Why you should actually read your employment agreement before you sign!

We recently had an employment agreement related issue arise here at the firm that reminded me how unequal the bargaining power can be in employment relationships. A very large Bank here in Chicago slipped into an equity incentive agreement-a provision which altered the statute of limitations for our client’s claims.  If you are sitting there asking, “What is she talking about?” you would be like most of our clients.  So, let me back up.

Employees oftentimes sign a number of documents before and during their employment such as an employment agreement, a non-compete agreement (or other restrictive covenants) or other agreements linked to other incentive compensation such as equity, stock or bonus plans. Most employees do not read these agreements–at least not carefully.  Employers know that and some are taking advantage of that fact by inserting releases or alterations of legal rights.

Which brings me back to our recent issue: the client signed an incentive compensation agreement which entitled him to certain compensation upon reaching certain objectives.  This is good, right?  The problem was, the client was terminated and believed he had legal claims unrelated to the compensation agreement.  One of our lawyers reached out to opposing counsel only to learn that the Bank was taking the position that the client was bound by a six-month statute of limitations period on claims that would otherwise have a statutory period of 300 days for filing.  The reason?  Apparently the client had agreed in her incentive compensation agreement to limit the statute of limitations period for any employment claim to six months.  Crazy, right?  One would think this certainly couldn’t be binding, right?  Especially as to claims that have nothing to do with the incentive compensation plan, right?  You would be wrong.  Illinois courts (including the Seventh Circuit Court of Appeals) have held that contractual alterations to statute of limitations periods are enforceable–even those that alter statute of limitations that are contained in federal or state statutes.

The result? Regular employees who may not understand legalese or even those who do not review the entire agreement are signing away their legal rights without knowing it.

This statute of limitation alteration is rare but we regularly see releases of other legal rights buried in employment agreements. Here are some of the more common ones to look out for:

1. Arbitration clauses: these are extremely common and are oftentimes hiding in employment or non-compete agreements. Opponents refer to these as Forced Arbitration Clauses because employees rarely, if ever, have the power to negotiate them out of their agreements. By signing an agreement with an arbitration clause in it you are agreeing to give up your right to file your claim in court (and to have it heard by a jury) and, instead, are agreeing to have a private arbitrator decide it. Courts regularly enforce these agreements, although each year groups such as the National Employment Lawyers Association, of which we are members, try to challenge the enforceability of these provisions. See, https://www.nela.org/index.cfm?pg=mandarbitration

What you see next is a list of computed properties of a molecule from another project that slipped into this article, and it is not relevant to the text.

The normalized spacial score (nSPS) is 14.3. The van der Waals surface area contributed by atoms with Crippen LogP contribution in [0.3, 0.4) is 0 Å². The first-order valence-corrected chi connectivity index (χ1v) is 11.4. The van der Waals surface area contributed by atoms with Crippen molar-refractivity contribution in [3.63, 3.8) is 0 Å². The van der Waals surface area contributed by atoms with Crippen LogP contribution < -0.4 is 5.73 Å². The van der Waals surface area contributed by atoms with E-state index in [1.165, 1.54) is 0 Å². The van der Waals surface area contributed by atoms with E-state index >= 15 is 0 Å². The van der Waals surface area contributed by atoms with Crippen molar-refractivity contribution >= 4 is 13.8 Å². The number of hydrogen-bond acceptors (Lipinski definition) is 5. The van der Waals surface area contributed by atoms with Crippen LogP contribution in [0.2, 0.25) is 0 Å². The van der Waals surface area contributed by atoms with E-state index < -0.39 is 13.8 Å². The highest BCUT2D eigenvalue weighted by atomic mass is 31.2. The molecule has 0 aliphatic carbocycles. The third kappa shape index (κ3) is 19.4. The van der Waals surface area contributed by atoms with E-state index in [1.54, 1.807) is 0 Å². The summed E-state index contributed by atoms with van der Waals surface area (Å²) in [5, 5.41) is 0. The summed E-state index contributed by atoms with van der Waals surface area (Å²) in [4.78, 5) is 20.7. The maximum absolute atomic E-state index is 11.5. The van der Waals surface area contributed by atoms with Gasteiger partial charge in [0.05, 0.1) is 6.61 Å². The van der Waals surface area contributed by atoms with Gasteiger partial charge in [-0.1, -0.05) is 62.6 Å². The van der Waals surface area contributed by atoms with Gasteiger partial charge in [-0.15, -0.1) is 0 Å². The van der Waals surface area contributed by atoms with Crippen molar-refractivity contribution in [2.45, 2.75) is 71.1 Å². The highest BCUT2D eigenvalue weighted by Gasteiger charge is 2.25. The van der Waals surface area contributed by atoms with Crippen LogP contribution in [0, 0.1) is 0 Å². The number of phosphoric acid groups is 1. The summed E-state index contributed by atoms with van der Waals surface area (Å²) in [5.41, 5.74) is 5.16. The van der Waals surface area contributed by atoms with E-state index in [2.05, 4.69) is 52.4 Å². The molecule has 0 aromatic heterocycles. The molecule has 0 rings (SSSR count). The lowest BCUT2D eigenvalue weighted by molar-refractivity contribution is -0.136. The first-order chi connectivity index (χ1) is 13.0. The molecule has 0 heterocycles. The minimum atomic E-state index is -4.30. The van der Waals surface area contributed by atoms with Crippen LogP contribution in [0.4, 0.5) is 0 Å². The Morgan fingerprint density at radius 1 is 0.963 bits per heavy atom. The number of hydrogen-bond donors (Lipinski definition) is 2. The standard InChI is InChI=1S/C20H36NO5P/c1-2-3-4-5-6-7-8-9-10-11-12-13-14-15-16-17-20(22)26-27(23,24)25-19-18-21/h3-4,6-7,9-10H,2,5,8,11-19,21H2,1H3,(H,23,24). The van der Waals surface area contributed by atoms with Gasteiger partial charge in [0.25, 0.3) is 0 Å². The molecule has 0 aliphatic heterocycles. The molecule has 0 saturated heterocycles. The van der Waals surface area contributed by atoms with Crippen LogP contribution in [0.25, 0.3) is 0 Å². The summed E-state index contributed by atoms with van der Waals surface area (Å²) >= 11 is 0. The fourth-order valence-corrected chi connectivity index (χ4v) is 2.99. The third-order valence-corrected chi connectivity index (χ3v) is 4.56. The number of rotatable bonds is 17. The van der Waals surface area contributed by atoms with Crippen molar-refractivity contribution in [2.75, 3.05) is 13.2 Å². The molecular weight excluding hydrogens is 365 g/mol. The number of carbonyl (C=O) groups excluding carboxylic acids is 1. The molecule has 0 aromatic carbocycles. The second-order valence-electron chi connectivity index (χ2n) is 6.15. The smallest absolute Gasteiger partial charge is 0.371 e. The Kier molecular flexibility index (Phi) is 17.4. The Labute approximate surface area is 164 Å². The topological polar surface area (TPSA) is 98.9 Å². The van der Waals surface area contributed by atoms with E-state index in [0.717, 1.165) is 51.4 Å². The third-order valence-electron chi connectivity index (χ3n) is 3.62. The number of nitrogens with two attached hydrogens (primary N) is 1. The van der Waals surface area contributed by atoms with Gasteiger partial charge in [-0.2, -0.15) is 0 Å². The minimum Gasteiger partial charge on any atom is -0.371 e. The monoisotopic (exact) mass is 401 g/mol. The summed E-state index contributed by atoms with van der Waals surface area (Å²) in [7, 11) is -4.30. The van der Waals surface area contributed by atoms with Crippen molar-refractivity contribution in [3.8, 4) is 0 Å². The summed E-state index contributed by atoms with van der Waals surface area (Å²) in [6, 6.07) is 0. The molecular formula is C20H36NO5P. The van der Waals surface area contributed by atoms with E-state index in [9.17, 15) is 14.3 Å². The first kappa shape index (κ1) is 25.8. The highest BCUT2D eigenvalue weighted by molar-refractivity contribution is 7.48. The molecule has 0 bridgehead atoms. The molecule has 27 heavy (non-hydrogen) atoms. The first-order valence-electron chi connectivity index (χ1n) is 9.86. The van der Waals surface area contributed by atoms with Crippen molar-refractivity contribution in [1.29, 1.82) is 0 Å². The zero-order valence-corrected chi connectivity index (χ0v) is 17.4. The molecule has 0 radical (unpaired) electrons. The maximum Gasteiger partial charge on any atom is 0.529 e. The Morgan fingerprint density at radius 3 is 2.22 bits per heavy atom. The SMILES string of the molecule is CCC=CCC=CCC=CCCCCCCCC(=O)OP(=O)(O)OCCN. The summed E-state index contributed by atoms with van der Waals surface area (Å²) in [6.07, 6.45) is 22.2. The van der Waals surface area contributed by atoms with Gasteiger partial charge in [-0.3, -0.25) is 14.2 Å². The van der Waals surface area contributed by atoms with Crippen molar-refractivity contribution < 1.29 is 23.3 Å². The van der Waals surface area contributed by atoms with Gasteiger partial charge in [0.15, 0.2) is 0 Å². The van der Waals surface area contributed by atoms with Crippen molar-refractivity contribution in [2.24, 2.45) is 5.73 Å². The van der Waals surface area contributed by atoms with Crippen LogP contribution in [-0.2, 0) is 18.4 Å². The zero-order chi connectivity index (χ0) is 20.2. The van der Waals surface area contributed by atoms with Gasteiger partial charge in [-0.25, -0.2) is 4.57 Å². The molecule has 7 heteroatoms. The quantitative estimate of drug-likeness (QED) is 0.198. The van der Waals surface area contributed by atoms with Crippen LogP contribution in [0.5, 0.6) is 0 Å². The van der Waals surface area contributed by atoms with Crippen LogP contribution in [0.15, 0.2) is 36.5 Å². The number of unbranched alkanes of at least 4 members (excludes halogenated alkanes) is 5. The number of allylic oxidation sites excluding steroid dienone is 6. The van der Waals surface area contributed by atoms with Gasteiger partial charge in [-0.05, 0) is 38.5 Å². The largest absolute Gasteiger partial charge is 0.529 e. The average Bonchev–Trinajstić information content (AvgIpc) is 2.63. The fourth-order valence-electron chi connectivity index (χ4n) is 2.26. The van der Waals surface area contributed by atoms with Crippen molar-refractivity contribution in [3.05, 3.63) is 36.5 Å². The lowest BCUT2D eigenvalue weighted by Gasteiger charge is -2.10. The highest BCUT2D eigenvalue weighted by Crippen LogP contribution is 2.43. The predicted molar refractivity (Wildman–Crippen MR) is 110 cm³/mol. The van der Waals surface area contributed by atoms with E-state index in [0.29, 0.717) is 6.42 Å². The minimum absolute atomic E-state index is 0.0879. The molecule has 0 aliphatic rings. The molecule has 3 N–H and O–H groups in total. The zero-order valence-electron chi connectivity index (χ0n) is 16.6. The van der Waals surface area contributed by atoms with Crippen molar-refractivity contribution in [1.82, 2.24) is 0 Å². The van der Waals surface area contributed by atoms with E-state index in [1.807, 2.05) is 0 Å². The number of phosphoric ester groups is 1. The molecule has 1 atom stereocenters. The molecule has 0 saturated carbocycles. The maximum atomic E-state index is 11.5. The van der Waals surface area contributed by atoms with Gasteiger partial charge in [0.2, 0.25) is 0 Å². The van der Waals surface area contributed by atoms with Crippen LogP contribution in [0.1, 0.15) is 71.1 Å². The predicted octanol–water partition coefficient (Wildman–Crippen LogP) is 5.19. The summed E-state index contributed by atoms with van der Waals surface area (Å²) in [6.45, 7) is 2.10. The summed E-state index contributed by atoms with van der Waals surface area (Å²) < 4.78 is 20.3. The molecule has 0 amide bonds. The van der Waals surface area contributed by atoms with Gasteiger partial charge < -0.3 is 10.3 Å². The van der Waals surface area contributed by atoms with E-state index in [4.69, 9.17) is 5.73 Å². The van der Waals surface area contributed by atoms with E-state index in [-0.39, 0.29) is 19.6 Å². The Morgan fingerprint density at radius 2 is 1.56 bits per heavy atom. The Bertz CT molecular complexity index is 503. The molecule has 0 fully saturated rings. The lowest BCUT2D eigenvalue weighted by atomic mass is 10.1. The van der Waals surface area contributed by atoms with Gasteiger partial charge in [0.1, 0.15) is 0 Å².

2. Waiver of your right to a jury. Despite the fact that the 7th Amendment of the U.S. Constitution guarantees us the right to a trial by jury, employers sometimes will insert a waiver of this right into employment agreements and, once again, courts typically uphold these.

3. Choice of Law/Venue: You work in Chicago and would think that if you file a lawsuit against your employer it would be in Chicago or at least somewhere in Illinois right? Not necessarily. Employers who are headquartered elsewhere oftentimes slip in choice of law/venue provisions in agreements asking employees to agree that if they sue them they will do so on the company’s home turf–i.e. usually the city/state in which they are headquartered rather than the employee’s turf where s/he worked. With these choices of law/venue provisions employees could find themselves trying to litigate out of state which for obvious reasons can be more expensive and logistically difficult. These provisions also sometimes result in a different state’s laws being applied to the case than the state in which you are litigating.

When an employee signs an employment agreement it is usually a happy occasion, i.e. a new job, a raise or other type of financial incentive.  Because of that, employees tend to ignore the provisions in these agreements which do not seem right or, worse, are patently unfair.  The problem is that the employment relationship may not always remain as happy as it is on the day of the signing and these hidden provisions can really come back to haunt an unassuming employee.  The lesson that should be taken away is to read what you sign and if you do not understand any part of it talk to an employment lawyer who will.